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[en] We report on a novel resonant THz sensor for the label-free analysis of DNA molecules. The sensor allows the direct detection of DNA-probe molecules at functionalized electrodes via hybridization. Subsequent time resolved photoconductive sampling of the THz transmission identifies the binding state between probe and target DNA. Integrating neighbouring sensors on a chip, this technique can be extended to a parallel analysis of multiple DNA sequences. A clearly readable sensor response is obtained with less then 40 fmol of 20-mer single-stranded DNA molecules, indicating at least a sevenfold sensitivity increase compared to previous approaches
[en] Highlights: • Mitochondria and mtDNA are heterogeneous under many aspects. • MtDNA replication requires mitochondrial and nuclear factors. • Threats to mtDNA replication arise from the structure/organization of this genome. • Sub-optimal mtDNA replication is associated with disease. • The mtDNA content is not necessarily associated to the mitochondrial mass. - Abstract: Mitochondrial DNA (mtDNA), which is essential for mitochondrial and cell function, is replicated and transcribed in the organelle by proteins that are entirely coded in the nucleus. Replication of mtDNA is challenged not only by threats related to the replication machinery and orchestration of DNA synthesis, but also by factors linked to the peculiarity of this genome. Indeed the architecture, organization, copy number, and location of mtDNA, which are markedly distinct from the nuclear genome, require ad hoc and complex regulation to ensure coordinated replication. As a consequence sub-optimal mtDNA replication, which results from compromised regulation of these factors, is generally associated with mitochondrial dysfunction and disease. Mitochondrial DNA replication should be considered in the context of the organelle and the whole cell, and not just a single genome or a single replication event. Major threats to mtDNA replication are linked to its dependence on both mitochondrial and nuclear factors, which require exquisite coordination of these crucial subcellular compartments. Moreover, regulation of replication events deals with a dynamic population of multiple mtDNA molecules rather than with a fixed number of genome copies, as it is the case for nuclear DNA. Importantly, the mechanistic aspects of mtDNA replication are still debated. We describe here major challenges for human mtDNA replication, the mechanistic aspects of the process that are to a large extent original, and their consequences on disease.
[en] BRCA2 is involved in double-stranded DNA break repair by binding and regulating Rad51-mediated homologous recombination. Insights as to how BRCA2 regulates Rad51-mediated DNA repair arose from in vitro biochemical studies on fragments of BRCA2. However, the large 400-kDa BRCA2 protein has hampered our ability to understand the entire process by which full-length BRCA2 regulates Rad51. Here, we show that CeBRC-2, which is only one tenth the size of mammalian BRCA2, complemented BRCA2-deficiency in Rad51 regulation. CeBRC-2 was able to bind to mammalian Rad51 (mRad51) and form distinct nuclear foci when they interacted. In our bimolecular fluorescence complementation analysis (BiFC), we show that the strength of the interaction between CeBRC-2 and mRad51 increased markedly after DNA damage. The BRC motif of CeBRC-2 was responsible for binding mRad51, but without the OB fold, the complex was unable to target damaged DNA. When CeBRC-2 was introduced into BRCA2-deficient cells, it restored Rad51 foci after DNA damage. Our study suggests a mode of action for BRCA2 with regard to DNA repair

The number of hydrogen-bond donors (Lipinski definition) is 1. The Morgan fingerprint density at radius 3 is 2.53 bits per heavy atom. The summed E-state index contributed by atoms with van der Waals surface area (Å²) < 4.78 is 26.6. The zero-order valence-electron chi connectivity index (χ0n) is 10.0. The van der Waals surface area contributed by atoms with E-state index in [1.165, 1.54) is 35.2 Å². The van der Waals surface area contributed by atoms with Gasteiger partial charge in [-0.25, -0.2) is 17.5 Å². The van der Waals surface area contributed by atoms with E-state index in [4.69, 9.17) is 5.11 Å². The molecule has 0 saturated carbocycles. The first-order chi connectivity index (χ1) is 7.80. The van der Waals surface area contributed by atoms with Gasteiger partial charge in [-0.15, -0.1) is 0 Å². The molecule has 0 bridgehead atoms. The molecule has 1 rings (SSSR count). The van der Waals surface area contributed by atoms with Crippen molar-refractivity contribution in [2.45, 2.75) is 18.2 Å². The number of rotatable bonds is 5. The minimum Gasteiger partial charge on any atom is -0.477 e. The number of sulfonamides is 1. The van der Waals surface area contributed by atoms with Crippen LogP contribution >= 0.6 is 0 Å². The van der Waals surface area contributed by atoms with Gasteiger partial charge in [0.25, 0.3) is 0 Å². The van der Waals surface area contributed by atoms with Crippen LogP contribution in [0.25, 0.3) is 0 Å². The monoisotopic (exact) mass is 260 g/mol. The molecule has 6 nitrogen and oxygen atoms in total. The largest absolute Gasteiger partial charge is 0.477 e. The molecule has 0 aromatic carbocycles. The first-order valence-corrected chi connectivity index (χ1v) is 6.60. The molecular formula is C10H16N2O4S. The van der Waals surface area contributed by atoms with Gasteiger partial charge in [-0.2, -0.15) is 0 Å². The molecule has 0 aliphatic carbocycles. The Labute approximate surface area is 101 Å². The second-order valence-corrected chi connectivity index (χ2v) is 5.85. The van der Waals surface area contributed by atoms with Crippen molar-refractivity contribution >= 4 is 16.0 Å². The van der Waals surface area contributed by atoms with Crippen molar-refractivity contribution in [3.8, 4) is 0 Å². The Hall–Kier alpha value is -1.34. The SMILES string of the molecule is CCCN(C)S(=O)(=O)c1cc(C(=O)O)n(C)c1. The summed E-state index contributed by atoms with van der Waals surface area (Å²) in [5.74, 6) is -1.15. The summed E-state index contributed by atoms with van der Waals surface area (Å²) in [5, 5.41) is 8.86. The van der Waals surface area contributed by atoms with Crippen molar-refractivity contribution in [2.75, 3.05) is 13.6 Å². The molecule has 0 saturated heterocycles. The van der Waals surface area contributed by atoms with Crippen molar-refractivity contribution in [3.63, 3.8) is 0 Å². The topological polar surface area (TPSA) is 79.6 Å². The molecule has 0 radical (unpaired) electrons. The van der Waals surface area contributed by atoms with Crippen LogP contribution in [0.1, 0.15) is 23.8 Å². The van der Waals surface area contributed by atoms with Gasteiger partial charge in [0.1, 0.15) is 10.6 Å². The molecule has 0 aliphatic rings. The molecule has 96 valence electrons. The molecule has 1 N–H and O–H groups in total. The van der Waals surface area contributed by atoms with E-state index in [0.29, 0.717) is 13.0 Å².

[en] The examination and profiling of human DNA recovered from a scene of crime is an essential aspect of criminal investigations. However, it is currently not known whether DNA recovered from a scene where an ionising radiation source or radioactive contamination is present can be successfully profiled. The direct examination and analysis of radioactively contaminated DNA has not been widely explored using the current procedures employed by forensic service providers. As a result, AWE is putting in place an extensive research and development programme to better understand the effects that radiation has on the ability to profile human DNA, and assess the associated retention of different radioactive contaminants within each step of the profiling procedure. A summary will be provided on the aims of this project and progress that has been made to date; together with a discussion of the lessons that have been learnt during the course of the programme's development. (author)
[en] Nick translation, or more precisely nick translocation, is a specific procedure for incorporating radioactive nucleotides into double-stranded DNA. The method takes advantage of the ability of Escherichia coli DNA polymerase I to combine the sequential addition of nucleotide residues to the 3'-hydroxyl terminus of a nick with the elimination of nucleotides from the adjacent 5'-phosphoryl terminus. Linear, supercoiled, nicked, or gapped circular double-stranded molecules can be labeled to specific activities > 108 cpm/μg with deoxynucleotide 5'-[α-32P]triphosphates by this technique. Since the nicks are introduced at random sites in the duplex, the method generates a population of radioactive fragments which partially overlap each other. At saturating levels of nucleotide triphosphates the size of the fragments is determined by the DNase concentration. While experiments consistent with hyperpolymer formation of nick-translated probes have been reported, the reproducibility and extent of hyperpolymer formation seem to be difficult to obtain, probably because of the critical dependence on probe size